Saturday, April 26, 2008

Interview With Jimmy Santiago Baca

Jimmy Santiago Baca is a brilliant and gifted writer. As with most great poets, Baca says so much in a few words, evoking place and emotion sparingly, precisely, beautifully. His ecstatic poetry is reminiscent of Walt Whitman, but Baca's voice is definitely his own and absolutely unique. After enduring and surviving a harrowing childhood in New Mexico, Baca was sentenced to a maximum security prison where he discovered poetry and his own voice: He came out of a prison a writer.

Since then he has had many books published, including an inspiring and often heart-wrenching memoir, A Place to Stand. His book Healing Earthquakes: A Love Story in Poems is unlike anything I've ever read—a novel in poems. Healing Earthquakes is not something you want to read haphazardly. You cannot read it with the television on, the radio, the stereo. Read it with attention, love, for the purpose of seeing and feeling treasure in every word.

Since Baca got out of prison, he has conducted hundreds of writing workshops in prisons, community centers, libraries, and universities throughout the country. In 2005, Baca founded Cedar Tree, a non-profit organization working to "empower impoverished and imprisoned people through literacy." He has recently completed two documentaries, Moving The River Back Home and Chino, about the power of writing and poetry with marginalized students and prisoners.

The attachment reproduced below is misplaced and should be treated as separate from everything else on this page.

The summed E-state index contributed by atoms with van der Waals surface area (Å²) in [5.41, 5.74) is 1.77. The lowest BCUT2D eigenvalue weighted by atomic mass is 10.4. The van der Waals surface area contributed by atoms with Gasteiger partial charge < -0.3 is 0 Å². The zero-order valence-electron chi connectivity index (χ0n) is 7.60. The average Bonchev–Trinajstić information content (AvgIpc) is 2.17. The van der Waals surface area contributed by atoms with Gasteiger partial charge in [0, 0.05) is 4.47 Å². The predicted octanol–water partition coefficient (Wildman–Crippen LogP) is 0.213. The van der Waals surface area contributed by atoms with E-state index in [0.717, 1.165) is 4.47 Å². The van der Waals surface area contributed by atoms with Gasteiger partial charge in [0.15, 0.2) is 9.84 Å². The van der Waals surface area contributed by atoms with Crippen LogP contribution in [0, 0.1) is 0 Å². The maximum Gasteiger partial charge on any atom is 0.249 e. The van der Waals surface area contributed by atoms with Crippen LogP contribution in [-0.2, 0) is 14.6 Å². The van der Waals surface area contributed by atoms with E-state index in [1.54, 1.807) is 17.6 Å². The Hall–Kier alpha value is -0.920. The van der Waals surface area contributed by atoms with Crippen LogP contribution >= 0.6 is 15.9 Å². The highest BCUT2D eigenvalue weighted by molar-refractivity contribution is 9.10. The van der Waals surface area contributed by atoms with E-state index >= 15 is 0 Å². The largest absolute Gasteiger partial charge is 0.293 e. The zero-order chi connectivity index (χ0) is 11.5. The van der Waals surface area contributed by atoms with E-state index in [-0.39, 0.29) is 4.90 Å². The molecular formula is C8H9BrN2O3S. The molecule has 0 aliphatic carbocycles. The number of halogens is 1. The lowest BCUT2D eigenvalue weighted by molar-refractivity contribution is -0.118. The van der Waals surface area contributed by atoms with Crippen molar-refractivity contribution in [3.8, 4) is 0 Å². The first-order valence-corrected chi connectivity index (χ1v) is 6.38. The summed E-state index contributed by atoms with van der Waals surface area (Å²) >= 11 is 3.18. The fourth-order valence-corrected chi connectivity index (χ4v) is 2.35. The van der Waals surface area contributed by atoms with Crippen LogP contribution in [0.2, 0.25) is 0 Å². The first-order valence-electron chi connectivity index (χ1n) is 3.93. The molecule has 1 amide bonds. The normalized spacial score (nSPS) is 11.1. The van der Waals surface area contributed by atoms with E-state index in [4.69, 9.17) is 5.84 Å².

I first heard of Jimmy Santiago Baca after I had been home ill for some time. I saw a piece about him on television. He talked about learning to read and discovering poetry. When he started writing poetry, he said, it was like wiping away ashes from his tongue and discovering a jewel. That was exactly how I felt about writing! He said poetry saved his life. Sometimes when I read Baca, I feel like his poetry is saving my life.

I hope you enjoy this interview. By the way, if you purchase Baca's books from his website, you can get signed copies. You can also find audio files on his site and listen to Jimmy read some of his poems.